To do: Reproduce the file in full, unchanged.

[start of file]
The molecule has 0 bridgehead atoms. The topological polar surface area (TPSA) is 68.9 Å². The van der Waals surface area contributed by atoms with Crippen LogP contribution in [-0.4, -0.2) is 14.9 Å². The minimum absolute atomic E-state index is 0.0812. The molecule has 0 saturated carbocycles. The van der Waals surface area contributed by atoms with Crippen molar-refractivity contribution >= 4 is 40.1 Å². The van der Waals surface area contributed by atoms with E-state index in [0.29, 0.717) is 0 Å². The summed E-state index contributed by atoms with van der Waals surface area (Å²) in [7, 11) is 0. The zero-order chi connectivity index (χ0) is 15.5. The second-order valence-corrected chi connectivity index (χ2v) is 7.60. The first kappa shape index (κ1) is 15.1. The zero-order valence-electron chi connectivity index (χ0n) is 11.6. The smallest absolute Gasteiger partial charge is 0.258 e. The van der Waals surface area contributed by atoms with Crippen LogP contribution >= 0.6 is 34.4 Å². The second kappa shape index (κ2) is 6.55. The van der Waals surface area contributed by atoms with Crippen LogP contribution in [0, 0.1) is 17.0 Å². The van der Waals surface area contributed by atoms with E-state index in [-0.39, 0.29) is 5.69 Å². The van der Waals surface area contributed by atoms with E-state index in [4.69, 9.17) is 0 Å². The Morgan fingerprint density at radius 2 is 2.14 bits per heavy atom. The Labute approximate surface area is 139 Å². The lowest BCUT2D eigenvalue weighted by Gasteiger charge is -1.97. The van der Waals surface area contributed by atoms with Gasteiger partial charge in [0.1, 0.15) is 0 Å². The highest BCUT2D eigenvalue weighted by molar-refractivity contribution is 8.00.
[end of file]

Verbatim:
The molecule has 0 bridgehead atoms. The topological polar surface area (TPSA) is 68.9 Å². The van der Waals surface area contributed by atoms with Crippen LogP contribution in [-0.4, -0.2) is 14.9 Å². The minimum absolute atomic E-state index is 0.0812. The molecule has 0 saturated carbocycles. The van der Waals surface area contributed by atoms with Crippen molar-refractivity contribution >= 4 is 40.1 Å². The van der Waals surface area contributed by atoms with E-state index in [0.29, 0.717) is 0 Å². The summed E-state index contributed by atoms with van der Waals surface area (Å²) in [7, 11) is 0. The zero-order chi connectivity index (χ0) is 15.5. The second-order valence-corrected chi connectivity index (χ2v) is 7.60. The first kappa shape index (κ1) is 15.1. The zero-order valence-electron chi connectivity index (χ0n) is 11.6. The smallest absolute Gasteiger partial charge is 0.258 e. The van der Waals surface area contributed by atoms with Crippen LogP contribution >= 0.6 is 34.4 Å². The second kappa shape index (κ2) is 6.55. The van der Waals surface area contributed by atoms with Crippen LogP contribution in [0, 0.1) is 17.0 Å². The van der Waals surface area contributed by atoms with E-state index in [-0.39, 0.29) is 5.69 Å². The van der Waals surface area contributed by atoms with E-state index in [4.69, 9.17) is 0 Å². The Morgan fingerprint density at radius 2 is 2.14 bits per heavy atom. The Labute approximate surface area is 139 Å². The lowest BCUT2D eigenvalue weighted by Gasteiger charge is -1.97. The van der Waals surface area contributed by atoms with Gasteiger partial charge in [0.1, 0.15) is 0 Å². The highest BCUT2D eigenvalue weighted by molar-refractivity contribution is 8.00.